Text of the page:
at least a first lateral barrier to limit lateral motion of the wheeled mobility device to a first side.
  2. 2. The system of claim 1 wherein the forward barrier and the first lateral barrier are positioned so that a wall of the vehicle provides a barrier to lateral motion of the wheeled mobility device to a second side.
  3. 3. The system of claim 1 further comprising a second lateral barrier to limit lateral motion of the wheeled mobility device to a second side.
  4. 4. The system of claim 1 further comprising a system to limit motion of the wheeled mobility device in a rearward direction.
  5. 5. The system of claim 4 wherein the system to limit motion of the wheeled mobility device in a rearward direction comprises at least one rearward barrier.
  6. 6. The system of claim 1 wherein the first lateral barrier is movable between a stowed position and a deployed position.
  7. 7. The system of claim 5 wherein the rearward barrier is movable between a stowed position and a deployed position.
  8. 8. The system of claim 1 further comprising an occupant barrier positionable to be in proximity with a user of the wheeled mobility device when the wheeled mobility device is positioned in cooperation with the system.
  9. 9. The system of claim 8 wherein the occupant barrier is pivotable from a stowed position out of proximity with the user into a deployed position in proximity with the user.
  10. 10. The system of claim 9 wherein the occupant barrier comprises at least one energy absorbing member.
  11. 11. The system of claim 1 wherein the forward barrier is positioned so that the wheeled mobility device is facing forward relative to the vehicle when in cooperation with the system.
  12. 12. The system of claim 1 wherein the at least one lateral barrier does not contact the wheeled mobility device when the wheeled mobility device is in place to be contained by the system.
  13. 13. The system of claim 1 wherein the forward barrier does not contact the wheeled mobility device when the wheeled mobility device is in place to be contained by the system.
  14. 14. The system of claim 1 wherein no securement devices are required for connection to the wheeled mobility device.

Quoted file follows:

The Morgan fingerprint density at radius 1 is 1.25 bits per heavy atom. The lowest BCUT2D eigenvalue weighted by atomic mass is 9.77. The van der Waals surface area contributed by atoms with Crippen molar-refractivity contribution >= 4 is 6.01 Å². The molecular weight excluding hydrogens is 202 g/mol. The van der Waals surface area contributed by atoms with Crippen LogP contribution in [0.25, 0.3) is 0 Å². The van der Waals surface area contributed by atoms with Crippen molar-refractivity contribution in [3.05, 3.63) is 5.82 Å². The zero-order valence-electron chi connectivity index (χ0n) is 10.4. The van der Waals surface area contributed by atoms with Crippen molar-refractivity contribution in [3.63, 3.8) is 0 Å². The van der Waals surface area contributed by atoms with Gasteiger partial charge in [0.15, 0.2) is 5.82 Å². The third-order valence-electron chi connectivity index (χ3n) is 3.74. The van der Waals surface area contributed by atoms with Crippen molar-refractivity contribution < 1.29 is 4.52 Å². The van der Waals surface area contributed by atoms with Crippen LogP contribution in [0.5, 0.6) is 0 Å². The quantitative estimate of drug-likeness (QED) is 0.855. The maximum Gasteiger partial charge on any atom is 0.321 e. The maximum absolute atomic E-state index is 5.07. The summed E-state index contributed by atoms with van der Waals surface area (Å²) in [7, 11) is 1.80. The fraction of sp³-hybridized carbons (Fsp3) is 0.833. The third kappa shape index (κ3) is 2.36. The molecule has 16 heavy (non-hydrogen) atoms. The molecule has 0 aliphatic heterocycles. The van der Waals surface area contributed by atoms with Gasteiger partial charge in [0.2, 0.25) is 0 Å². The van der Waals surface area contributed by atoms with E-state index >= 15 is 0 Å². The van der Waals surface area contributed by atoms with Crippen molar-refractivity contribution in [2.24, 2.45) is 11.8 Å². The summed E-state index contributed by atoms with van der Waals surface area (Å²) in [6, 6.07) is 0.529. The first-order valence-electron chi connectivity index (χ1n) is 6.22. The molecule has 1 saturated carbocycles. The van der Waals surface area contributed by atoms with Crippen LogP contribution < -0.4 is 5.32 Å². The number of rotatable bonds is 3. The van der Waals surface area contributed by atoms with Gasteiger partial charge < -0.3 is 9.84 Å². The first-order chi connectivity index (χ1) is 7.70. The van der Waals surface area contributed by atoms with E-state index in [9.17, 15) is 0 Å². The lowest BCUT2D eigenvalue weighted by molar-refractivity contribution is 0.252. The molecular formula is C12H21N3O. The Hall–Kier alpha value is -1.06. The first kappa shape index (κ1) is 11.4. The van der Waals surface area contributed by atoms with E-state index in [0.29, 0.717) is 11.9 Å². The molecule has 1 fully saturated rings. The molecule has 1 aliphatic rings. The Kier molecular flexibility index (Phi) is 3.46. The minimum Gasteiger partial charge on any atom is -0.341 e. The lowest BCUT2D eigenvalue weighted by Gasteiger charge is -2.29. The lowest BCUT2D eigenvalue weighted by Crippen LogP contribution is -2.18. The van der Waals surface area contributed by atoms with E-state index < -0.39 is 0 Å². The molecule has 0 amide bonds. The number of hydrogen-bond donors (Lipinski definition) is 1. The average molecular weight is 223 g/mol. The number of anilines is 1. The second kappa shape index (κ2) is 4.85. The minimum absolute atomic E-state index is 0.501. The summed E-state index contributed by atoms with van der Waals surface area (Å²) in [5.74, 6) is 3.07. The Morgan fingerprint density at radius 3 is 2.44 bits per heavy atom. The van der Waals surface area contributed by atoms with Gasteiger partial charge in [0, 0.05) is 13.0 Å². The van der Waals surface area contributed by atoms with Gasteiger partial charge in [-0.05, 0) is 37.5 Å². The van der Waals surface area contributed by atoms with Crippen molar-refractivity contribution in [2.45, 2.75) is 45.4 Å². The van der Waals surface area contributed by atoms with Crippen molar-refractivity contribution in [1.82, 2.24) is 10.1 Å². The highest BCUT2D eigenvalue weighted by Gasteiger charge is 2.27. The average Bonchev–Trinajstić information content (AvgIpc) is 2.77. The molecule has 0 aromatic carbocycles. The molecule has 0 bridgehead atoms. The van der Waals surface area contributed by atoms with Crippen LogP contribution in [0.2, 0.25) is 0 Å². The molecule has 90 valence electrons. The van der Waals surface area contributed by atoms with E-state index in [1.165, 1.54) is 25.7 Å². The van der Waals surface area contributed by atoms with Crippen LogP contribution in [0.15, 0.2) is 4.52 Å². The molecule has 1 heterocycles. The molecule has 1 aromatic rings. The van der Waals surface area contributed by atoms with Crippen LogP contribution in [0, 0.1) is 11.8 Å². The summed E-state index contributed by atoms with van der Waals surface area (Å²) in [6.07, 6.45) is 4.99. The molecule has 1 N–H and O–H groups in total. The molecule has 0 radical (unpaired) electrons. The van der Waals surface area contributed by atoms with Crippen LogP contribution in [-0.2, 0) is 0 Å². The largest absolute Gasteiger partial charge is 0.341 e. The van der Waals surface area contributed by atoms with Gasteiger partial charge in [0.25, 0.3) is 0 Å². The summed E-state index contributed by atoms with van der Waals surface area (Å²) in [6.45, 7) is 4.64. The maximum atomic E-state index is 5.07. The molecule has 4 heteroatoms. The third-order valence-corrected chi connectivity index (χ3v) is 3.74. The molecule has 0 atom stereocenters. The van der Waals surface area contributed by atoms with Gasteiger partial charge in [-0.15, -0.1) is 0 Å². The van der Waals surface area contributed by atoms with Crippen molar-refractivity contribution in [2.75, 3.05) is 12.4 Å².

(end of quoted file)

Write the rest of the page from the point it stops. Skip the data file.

15. 15. The system of claim 8 wherein the deployed position of the occupant barrier is adjustable to account for at least one of varying sizes of occupants and varying occupant positions.
  16. 16. The system of claim 5 further comprising an occupant barrier positionable to be in proximity with a user of the wheeled mobility device when the wheeled mobility device is positioned in cooperation with the system, the occupant barrier being movable between a stowed position and a deployed position, wherein at least one of the lateral barrier and the occupant barrier can be moved into the deployed position in a powered manner upon activation of a switch or manually.
  17. 17. The system of claim 1 wherein the a forward barrier includes an opening to allow position of a forward portion of a scooter within the opening.
  18. 18. A method of containing a wheeled mobility device in a vehicle, comprising:
    providing a rearward opening to allow access by the wheeled mobility device by moving the wheeled mobility device forward;
    providing a forward barrier positioned opposite the rearward opening and connected to the vehicle to limit forward motion of the wheeled mobility device, the forward barrier including at least one energy absorbing member, and
    providing at least a first lateral barrier to limit lateral motion of the wheeled mobility device to a first side.
  19. 19. A method of containing a wheeled mobility device in a vehicle, comprising:
    providing a plurality of barriers adjacent to the wheeled mobility device without connecting any securement device to the wheeled mobility device.
  20. 20. The system of claim 19 wherein at least one of the barriers is movable between a stowed position wherein the at least one of the barriers is not adjacent to the wheeled mobility device and a deployed position wherein the at least one of the barriers is adjacent to the wheeled mobility device.